Friday, August 25, 2017

Review of The Fair Maid of the West at Oak Park Festival Theatre

Once upon a time I went to a show and it was called The Fair Maid of the West. It was adapted and directed by Kevin Theis from the play by Thomas Heywood. The fight choreography was by Geoff Coates. It was about a young woman named Bess (Amanda Forman) who is a barmaid and falls in love with a man named Spencer (Zach Livingston), who kills a man in self-defense and then he goes to Belgium with his friend Captain Goodlack (Debo Balogun). When Bess believes Spencer has been killed, she sets out to claim the body. She makes a crew out of a self-obsessed patron of the bar, Roughman (Aaron Christensen), the goofy bartender, Clem (Bobby Bowman), and Goodlack. They have many adventures along the way, including being shipwrecked on a very crazy island ruled by a misogynistic and indecisive king, Mullisheg (Jack Hickey), and his queen, Tota (Melissa Carlson). It is about determination, female power, and redemption. I think that this is a really fun and clever show. I liked it.

There were a lot of really funny parts to the show. One of my favorite funny characters was Roughman. He was harassing Bess, which doesn't sound funny, but he has a change of heart when he learns that he wasn't dueling with a strong strapping man but with Bess pretending to be a man. It was really funny and awesome when he discovered who she was and bowed down to her. I also really liked Alcade (Mark Lancaster); he was Mullisheg's attendant and he was just trying not to lose his job and trying to get everyone hyped up about the king. It was funny to see him struggle to try and please the king and also trying not to reveal to anyone that the king was making a lot of bad decisions. There was also great and humorous audience participation. They give you muffins at the top of the show to hurl at people giving the curtain speech. And they also gave out "flippies" which were flags to wave when Mullisheg, the King of Fez, would come out.

I thought the set (designed by Michael Lasswell) was really cool. I really liked how they used older technology to hoist open a door that they put a bed behind that they would then pull out. I thought it was cool how many levels there were and how they looked like a ship but could also be other locations. I also liked where the fights were placed throughout the show; they all furthered the story. My only complaint was that sometimes the fights seemed slow and didn't seem very captivating because of that. I really liked the fight that Spencer had with Joffer (Drew Mierzejewski) and his guards (Kate Booth, Bill Gordon, Ken Miller, and Bryan Wakefield). I thought it was cool how they did an outnumbered battle, but it was still really badass to watch whenever Spencer would defeat someone.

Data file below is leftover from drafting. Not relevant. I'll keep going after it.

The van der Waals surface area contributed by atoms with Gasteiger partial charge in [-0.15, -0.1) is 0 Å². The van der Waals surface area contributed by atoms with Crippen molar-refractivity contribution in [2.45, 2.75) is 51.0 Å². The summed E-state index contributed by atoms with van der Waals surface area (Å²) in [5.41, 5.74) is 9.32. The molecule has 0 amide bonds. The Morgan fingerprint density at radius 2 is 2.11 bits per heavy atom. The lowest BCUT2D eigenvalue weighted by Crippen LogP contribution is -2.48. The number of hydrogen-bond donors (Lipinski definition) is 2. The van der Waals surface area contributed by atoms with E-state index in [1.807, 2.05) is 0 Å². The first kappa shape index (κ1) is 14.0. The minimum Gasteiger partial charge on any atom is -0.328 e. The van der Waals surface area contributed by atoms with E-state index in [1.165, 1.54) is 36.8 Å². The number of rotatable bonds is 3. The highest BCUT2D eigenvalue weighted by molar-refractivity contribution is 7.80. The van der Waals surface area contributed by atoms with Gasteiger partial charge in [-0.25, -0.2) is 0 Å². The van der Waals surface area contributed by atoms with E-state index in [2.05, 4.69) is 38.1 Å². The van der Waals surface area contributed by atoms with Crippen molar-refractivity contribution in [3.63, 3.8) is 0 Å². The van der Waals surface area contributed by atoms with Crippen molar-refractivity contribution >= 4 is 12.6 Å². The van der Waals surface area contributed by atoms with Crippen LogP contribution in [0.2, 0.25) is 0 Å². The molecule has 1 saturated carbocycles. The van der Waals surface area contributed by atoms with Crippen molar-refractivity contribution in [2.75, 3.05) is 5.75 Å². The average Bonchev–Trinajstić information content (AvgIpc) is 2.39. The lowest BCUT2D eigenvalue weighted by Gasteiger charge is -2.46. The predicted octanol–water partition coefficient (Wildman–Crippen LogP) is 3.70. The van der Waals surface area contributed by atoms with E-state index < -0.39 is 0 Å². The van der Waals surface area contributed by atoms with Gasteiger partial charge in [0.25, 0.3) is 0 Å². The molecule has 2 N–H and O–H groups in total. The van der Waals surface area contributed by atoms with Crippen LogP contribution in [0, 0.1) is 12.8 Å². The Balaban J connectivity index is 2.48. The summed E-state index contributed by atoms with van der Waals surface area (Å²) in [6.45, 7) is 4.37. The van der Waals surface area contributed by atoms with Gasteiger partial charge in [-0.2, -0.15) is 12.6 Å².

The play seemed really modern even though it was written a long time ago during the Renaissance. They made it so it was more of a heroic story for Bess and she wasn't a damsel in distress; the man was the one being rescued. I think that is very good for such an old play. I thought it was cool how they had two of the sidekick characters to Bess start out as not her friends but as her enemies. They each had a redemption story. Goodlack is going to take her inheritance by shaming her, but instead he apologizes once he sees what she is really like. And Roughman starts out harassing her and ends up respecting her. I think that Bess shouldn't have forgiven them quite so easily, but it made for an interesting group of people to be on her expedition. I haven't seen very many Renaissance plays that are so focused on the redemption and don't just end the play the minute it happens.

People who would like this show are people who like awesome sets, newfangled old plays, and hype about the king. I think that people should go see this show. It is a good story with great actors and lots of funny moments.

Photos: Cole Simon

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